Contests Military Trials of Detainees at Cuba Base
By NEIL A. LEWIS
April 8, 2004
7 - A military lawyer for a detainee at the Guantánamo
Bay Naval Base in Cuba has filed the first lawsuit directly challenging
the military tribunal system that has been set up to try prisoners
including his client.
The lawyer, Lt. Cmdr. Charles Swift, filed the suit in his own
name on Wednesday in Federal District Court in Seattle, his hometown.
It asserts that the Bush administration's plans for his client
violate the Constitution, federal law and the nation's obligations
under the Geneva Conventions.
A Defense Department
spokesman, Maj. Michael Shaver, declined to comment, saying Pentagon
lawyers were still reviewing the papers.
The suit is another
avenue of contesting the administration's plans to use military
tribunals to try Guantánamo detainees, captured in the
war in Afghanistan. The Supreme Court is scheduled to hear arguments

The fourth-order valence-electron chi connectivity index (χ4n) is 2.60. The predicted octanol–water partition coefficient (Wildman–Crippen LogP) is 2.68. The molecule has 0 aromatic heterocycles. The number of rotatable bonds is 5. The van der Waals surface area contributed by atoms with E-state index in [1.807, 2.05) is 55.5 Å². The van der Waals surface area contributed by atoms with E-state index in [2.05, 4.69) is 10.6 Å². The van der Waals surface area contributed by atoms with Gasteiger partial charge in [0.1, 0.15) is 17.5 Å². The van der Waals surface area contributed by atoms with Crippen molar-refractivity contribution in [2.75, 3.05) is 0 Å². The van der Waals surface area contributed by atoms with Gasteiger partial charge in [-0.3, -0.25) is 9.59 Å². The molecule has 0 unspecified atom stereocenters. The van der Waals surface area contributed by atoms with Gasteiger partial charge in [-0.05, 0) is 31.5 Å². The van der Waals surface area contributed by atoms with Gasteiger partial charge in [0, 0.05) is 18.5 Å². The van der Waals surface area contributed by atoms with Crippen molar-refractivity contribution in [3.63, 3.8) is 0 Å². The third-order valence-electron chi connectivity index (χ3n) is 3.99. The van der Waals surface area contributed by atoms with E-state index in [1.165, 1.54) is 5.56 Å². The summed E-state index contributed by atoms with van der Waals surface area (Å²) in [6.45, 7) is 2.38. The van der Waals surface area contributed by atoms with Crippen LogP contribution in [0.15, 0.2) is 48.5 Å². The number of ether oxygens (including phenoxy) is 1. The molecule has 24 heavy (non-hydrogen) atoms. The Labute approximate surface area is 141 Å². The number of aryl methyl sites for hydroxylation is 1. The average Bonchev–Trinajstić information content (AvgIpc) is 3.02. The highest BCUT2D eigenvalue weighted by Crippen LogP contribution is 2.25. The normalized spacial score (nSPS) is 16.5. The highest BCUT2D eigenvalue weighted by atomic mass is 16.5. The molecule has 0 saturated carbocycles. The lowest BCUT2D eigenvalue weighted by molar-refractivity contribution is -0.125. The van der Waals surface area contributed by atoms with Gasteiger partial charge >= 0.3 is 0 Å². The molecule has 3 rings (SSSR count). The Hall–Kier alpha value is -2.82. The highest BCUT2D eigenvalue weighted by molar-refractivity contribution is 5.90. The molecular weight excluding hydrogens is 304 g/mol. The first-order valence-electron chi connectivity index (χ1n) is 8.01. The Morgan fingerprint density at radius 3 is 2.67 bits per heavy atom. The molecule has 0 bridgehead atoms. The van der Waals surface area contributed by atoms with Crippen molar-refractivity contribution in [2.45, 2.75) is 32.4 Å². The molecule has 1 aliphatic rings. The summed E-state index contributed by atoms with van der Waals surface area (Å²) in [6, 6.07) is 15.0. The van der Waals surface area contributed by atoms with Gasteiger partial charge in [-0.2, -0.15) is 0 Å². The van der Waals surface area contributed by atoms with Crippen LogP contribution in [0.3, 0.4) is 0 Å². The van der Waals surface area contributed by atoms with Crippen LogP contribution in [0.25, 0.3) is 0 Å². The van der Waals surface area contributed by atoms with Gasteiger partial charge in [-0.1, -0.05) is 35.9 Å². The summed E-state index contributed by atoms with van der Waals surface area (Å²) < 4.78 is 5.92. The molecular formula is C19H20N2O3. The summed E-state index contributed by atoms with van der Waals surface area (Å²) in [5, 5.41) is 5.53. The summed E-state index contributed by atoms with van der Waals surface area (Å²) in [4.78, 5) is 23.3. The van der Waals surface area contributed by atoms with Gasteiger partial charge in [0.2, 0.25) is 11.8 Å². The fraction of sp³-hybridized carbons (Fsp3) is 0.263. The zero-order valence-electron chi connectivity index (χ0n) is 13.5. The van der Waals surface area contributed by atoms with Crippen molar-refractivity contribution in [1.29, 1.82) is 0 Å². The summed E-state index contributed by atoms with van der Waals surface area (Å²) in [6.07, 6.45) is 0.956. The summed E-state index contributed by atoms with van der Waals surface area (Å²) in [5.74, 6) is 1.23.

on April 20 on a different challenge, dealing mainly with whether
the prisoners at Guantánamo are beyond the reach of American
law because the naval base is not United States sovereign territory.
Commander Swift represents
Salim Ahmed Hamdan, one of six prisoners at Guantánamo
who have been designated by President Bush as subject to charges
before a military tribunal. Commander Swift said Mr. Hamdan, whom
he met for the first time on Jan. 30, had authorized him to file
the suit on his behalf because he himself had no access to the
courts. Prof. Neal Katyal of the Georgetown University Law Center
is in turn acting as Commander Swift's lawyer.
The suit asserts
that Mr. Hamdan, a Yemeni, was never involved with Al Qaeda or
with any military action against American forces in Afghanistan.
He is described as a Muslim pilgrim who went to Afghanistan on
the way to Tajikistan. Failing to get there, the papers say, he
took a job as a driver on Osama bin Laden's Afgan farm and later
became a driver for Mr. bin Laden himself.
The tribunal system
set up by the administration does not provide for review in any
civilian courts. Appeals may be taken only up the military chain
The new suit, before
Judge Robert S. Lasnik, asserts that the Constitution guarantees
civilian court review of the military justice system. Military
officials have contended that the prisoners are unlawful enemy
combatants and as such are not entitled to the protections of
American law or international treaties.